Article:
City still has to work out details for Office of Equity

City still has to work out details for Office of Equity »Play Video
Portland City Council.

PORTLAND, Ore. – The city's Office of Equity will not duplicate its Office of Human Relations because both will be folded together and expanded.

But as far as any other details about the office, the city still doesn't have a clear idea what it will do or how it will do it.

"We will have to put together a strategy," said Mayor Sam Adams Wednesday.

"It’s going to address the known inequities that we have," said City Commissioner Amanda Fritz.

Adams has the idea that he and Fritz will run the office to find out why income gaps between rich and poor, black and white are growing.

"We’re becoming a less equal city, and we don’t know why, so we need to dig into that," Adams said.

The City Council has signed off on a nearly $3.6 billion budget for the next fiscal year and in it more than half a million dollars to create the Office of Equity. The city will spend $100,000 launching the office but must prove it deserves the rest of its half-million-dollar budget before getting the money.

"This is a very data-driven initiative," said Fritz. "It’s looking at the problem and seeking to create measurable changes and measurable improvements all over the city."

The mayor said they haven’t yet figured out how to measure whether the office is a success.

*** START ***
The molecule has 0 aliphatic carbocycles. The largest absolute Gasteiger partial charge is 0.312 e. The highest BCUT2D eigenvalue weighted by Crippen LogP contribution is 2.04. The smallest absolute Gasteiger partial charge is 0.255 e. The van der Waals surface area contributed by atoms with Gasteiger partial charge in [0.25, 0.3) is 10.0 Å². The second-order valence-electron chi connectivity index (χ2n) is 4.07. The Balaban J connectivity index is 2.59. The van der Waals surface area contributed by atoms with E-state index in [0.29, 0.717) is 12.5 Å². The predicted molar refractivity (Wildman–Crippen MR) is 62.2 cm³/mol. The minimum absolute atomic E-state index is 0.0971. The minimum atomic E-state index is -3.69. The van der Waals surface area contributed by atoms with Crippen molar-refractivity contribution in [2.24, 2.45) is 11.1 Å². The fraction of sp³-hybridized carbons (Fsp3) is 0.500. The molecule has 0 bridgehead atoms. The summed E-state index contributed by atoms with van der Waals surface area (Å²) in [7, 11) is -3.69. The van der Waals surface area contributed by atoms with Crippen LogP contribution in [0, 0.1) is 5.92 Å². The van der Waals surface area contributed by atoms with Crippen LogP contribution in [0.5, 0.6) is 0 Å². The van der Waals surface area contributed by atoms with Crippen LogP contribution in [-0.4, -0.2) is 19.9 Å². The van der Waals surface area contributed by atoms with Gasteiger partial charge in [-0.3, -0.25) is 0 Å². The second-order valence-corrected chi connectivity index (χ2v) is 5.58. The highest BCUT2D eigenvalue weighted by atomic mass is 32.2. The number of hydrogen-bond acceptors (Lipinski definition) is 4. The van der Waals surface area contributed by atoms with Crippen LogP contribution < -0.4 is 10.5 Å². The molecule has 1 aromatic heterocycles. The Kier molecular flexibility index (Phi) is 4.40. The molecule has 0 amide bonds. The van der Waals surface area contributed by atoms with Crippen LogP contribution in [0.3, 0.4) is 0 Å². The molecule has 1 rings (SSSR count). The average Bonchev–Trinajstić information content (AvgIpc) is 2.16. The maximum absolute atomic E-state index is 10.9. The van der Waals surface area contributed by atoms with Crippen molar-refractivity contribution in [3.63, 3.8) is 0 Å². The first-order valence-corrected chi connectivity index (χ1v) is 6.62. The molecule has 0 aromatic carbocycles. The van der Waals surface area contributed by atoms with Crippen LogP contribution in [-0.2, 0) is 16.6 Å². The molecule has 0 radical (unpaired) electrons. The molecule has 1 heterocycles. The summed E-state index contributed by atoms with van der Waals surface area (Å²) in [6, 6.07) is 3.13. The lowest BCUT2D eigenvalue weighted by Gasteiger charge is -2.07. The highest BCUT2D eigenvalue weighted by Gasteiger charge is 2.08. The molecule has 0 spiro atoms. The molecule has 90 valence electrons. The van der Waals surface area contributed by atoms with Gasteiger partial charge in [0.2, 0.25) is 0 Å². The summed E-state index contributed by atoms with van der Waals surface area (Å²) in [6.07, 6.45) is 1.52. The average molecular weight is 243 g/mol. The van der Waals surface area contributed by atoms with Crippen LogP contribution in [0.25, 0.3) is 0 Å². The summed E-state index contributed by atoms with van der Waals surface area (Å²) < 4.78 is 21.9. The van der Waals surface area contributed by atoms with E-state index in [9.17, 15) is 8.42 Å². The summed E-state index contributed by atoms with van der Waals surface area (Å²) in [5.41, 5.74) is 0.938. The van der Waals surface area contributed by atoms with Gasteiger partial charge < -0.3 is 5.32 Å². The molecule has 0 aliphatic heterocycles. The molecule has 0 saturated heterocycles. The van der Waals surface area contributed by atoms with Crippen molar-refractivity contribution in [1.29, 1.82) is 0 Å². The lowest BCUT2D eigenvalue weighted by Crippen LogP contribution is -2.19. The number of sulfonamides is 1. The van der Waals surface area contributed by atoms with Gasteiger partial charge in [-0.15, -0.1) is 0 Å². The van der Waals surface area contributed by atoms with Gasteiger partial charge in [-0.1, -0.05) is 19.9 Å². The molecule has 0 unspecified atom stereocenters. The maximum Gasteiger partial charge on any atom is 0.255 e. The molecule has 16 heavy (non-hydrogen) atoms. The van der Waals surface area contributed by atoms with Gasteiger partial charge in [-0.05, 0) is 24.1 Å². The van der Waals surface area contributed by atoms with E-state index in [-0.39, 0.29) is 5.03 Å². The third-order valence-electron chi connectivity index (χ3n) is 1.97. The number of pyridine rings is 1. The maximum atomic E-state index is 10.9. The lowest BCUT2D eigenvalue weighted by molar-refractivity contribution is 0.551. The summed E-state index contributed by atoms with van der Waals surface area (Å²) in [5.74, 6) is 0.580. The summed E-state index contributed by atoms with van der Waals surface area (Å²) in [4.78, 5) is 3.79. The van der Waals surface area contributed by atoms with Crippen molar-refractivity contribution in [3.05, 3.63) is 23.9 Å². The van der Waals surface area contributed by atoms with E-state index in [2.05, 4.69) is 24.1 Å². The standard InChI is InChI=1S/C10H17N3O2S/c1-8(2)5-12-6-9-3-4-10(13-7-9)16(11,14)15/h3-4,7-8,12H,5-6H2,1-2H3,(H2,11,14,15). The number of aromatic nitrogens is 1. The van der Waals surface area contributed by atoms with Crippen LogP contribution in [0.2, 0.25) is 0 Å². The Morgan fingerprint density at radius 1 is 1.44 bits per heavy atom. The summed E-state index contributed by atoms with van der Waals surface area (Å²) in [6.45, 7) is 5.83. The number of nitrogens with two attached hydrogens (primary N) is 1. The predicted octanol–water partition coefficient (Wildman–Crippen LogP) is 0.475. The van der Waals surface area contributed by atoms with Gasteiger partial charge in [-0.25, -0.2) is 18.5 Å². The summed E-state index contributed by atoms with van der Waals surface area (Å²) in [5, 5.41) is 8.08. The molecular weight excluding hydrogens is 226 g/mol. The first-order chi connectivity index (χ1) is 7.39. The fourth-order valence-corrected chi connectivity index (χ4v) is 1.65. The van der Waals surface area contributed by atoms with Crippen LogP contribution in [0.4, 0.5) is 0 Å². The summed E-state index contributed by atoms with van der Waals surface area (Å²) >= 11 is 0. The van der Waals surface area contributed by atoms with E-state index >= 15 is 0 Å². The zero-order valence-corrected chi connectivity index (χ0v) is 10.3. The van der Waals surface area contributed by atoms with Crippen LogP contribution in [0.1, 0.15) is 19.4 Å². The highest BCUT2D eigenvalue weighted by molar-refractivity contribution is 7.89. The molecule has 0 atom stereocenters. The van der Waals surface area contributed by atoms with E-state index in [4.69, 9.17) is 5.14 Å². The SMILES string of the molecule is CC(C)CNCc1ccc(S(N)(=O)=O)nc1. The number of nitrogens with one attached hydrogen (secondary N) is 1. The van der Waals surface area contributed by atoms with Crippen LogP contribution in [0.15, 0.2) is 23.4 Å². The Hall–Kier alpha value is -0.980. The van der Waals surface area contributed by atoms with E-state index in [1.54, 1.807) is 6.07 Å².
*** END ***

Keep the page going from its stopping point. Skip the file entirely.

"We haven’t established the baseline for how to decide why, and again, moving forward, how do you define success?" Adams said. "That hasn’t been done. This is really basic stuff."

For Preston Reid and John Hunt, both of whom are black and dream of establishing successful businesses on Martin Luther King Jr. Boulevard, it's still unclear how they'll benefit from the newly-created Office of Equity.

They suggested the city invest more in education and in local entrepreneurs.

Reid's "Jeanopoly" clothing shop is set to open next week and Hunt hopes to open a car wash in the neighborhood he calls home.

"It's kind of funny how you see all these different businesses, but they’re not owned by people that stay around here," Hunt said.

"I'm just trying to be part of the solution. I don't know exactly what the problem is, but I want to be part of the solution," Reid said.

Adams and Fritz said they hope to have goals for the office established within six months.